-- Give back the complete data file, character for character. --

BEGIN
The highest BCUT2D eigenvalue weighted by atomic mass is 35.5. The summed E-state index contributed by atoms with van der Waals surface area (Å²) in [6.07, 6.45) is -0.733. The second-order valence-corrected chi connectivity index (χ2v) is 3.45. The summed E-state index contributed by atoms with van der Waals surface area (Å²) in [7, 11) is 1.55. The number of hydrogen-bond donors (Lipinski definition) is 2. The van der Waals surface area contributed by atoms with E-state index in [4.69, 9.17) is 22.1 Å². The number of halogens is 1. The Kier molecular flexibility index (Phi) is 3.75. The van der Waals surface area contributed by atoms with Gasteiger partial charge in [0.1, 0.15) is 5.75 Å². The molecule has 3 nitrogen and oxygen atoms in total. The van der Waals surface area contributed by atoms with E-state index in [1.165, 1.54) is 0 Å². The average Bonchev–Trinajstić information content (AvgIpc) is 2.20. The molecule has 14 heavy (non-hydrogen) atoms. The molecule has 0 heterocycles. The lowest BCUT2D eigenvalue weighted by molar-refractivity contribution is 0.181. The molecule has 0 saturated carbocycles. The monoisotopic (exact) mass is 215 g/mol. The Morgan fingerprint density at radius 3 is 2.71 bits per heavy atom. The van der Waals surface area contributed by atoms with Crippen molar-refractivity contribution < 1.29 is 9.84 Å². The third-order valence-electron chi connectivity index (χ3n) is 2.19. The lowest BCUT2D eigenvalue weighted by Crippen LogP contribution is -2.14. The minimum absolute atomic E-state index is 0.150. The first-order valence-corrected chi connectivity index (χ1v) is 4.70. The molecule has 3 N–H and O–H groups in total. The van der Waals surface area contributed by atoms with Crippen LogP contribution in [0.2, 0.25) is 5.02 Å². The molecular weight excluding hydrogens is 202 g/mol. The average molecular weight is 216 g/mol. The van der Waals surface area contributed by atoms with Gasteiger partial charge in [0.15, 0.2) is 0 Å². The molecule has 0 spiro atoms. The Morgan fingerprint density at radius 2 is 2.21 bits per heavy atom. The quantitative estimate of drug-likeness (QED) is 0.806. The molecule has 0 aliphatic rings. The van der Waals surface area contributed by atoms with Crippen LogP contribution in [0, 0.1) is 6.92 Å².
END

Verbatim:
The highest BCUT2D eigenvalue weighted by atomic mass is 35.5. The summed E-state index contributed by atoms with van der Waals surface area (Å²) in [6.07, 6.45) is -0.733. The second-order valence-corrected chi connectivity index (χ2v) is 3.45. The summed E-state index contributed by atoms with van der Waals surface area (Å²) in [7, 11) is 1.55. The number of hydrogen-bond donors (Lipinski definition) is 2. The van der Waals surface area contributed by atoms with E-state index in [4.69, 9.17) is 22.1 Å². The number of halogens is 1. The Kier molecular flexibility index (Phi) is 3.75. The van der Waals surface area contributed by atoms with Gasteiger partial charge in [0.1, 0.15) is 5.75 Å². The molecule has 3 nitrogen and oxygen atoms in total. The van der Waals surface area contributed by atoms with E-state index in [1.165, 1.54) is 0 Å². The average Bonchev–Trinajstić information content (AvgIpc) is 2.20. The molecule has 14 heavy (non-hydrogen) atoms. The molecule has 0 heterocycles. The lowest BCUT2D eigenvalue weighted by molar-refractivity contribution is 0.181. The molecule has 0 saturated carbocycles. The monoisotopic (exact) mass is 215 g/mol. The Morgan fingerprint density at radius 3 is 2.71 bits per heavy atom. The van der Waals surface area contributed by atoms with Crippen molar-refractivity contribution < 1.29 is 9.84 Å². The third-order valence-electron chi connectivity index (χ3n) is 2.19. The lowest BCUT2D eigenvalue weighted by Crippen LogP contribution is -2.14. The minimum absolute atomic E-state index is 0.150. The first-order valence-corrected chi connectivity index (χ1v) is 4.70. The molecule has 3 N–H and O–H groups in total. The van der Waals surface area contributed by atoms with Crippen LogP contribution in [0.2, 0.25) is 5.02 Å². The molecular weight excluding hydrogens is 202 g/mol. The average molecular weight is 216 g/mol. The van der Waals surface area contributed by atoms with Gasteiger partial charge in [0.15, 0.2) is 0 Å². The molecule has 0 spiro atoms. The Morgan fingerprint density at radius 2 is 2.21 bits per heavy atom. The quantitative estimate of drug-likeness (QED) is 0.806. The molecule has 0 aliphatic rings. The van der Waals surface area contributed by atoms with Crippen LogP contribution in [0, 0.1) is 6.92 Å².